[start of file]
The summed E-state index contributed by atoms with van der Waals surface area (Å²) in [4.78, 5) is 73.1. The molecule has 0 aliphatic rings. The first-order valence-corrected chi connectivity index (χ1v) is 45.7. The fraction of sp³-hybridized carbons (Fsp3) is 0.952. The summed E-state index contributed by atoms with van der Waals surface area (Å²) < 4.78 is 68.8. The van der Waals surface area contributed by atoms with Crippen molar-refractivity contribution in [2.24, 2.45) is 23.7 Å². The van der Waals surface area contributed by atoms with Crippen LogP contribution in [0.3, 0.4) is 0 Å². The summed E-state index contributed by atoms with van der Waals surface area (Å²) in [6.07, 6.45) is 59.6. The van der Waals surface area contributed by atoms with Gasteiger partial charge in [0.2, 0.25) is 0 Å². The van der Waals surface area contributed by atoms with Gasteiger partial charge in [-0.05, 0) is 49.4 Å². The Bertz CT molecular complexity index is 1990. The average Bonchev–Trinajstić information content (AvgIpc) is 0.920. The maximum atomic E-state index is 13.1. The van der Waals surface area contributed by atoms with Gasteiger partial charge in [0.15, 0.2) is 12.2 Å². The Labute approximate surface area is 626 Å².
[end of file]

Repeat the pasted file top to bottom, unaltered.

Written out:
The summed E-state index contributed by atoms with van der Waals surface area (Å²) in [4.78, 5) is 73.1. The molecule has 0 aliphatic rings. The first-order valence-corrected chi connectivity index (χ1v) is 45.7. The fraction of sp³-hybridized carbons (Fsp3) is 0.952. The summed E-state index contributed by atoms with van der Waals surface area (Å²) < 4.78 is 68.8. The van der Waals surface area contributed by atoms with Crippen molar-refractivity contribution in [2.24, 2.45) is 23.7 Å². The van der Waals surface area contributed by atoms with Crippen LogP contribution in [0.3, 0.4) is 0 Å². The summed E-state index contributed by atoms with van der Waals surface area (Å²) in [6.07, 6.45) is 59.6. The van der Waals surface area contributed by atoms with Gasteiger partial charge in [0.2, 0.25) is 0 Å². The van der Waals surface area contributed by atoms with Gasteiger partial charge in [-0.05, 0) is 49.4 Å². The Bertz CT molecular complexity index is 1990. The average Bonchev–Trinajstić information content (AvgIpc) is 0.920. The maximum atomic E-state index is 13.1. The van der Waals surface area contributed by atoms with Gasteiger partial charge in [0.15, 0.2) is 12.2 Å². The Labute approximate surface area is 626 Å².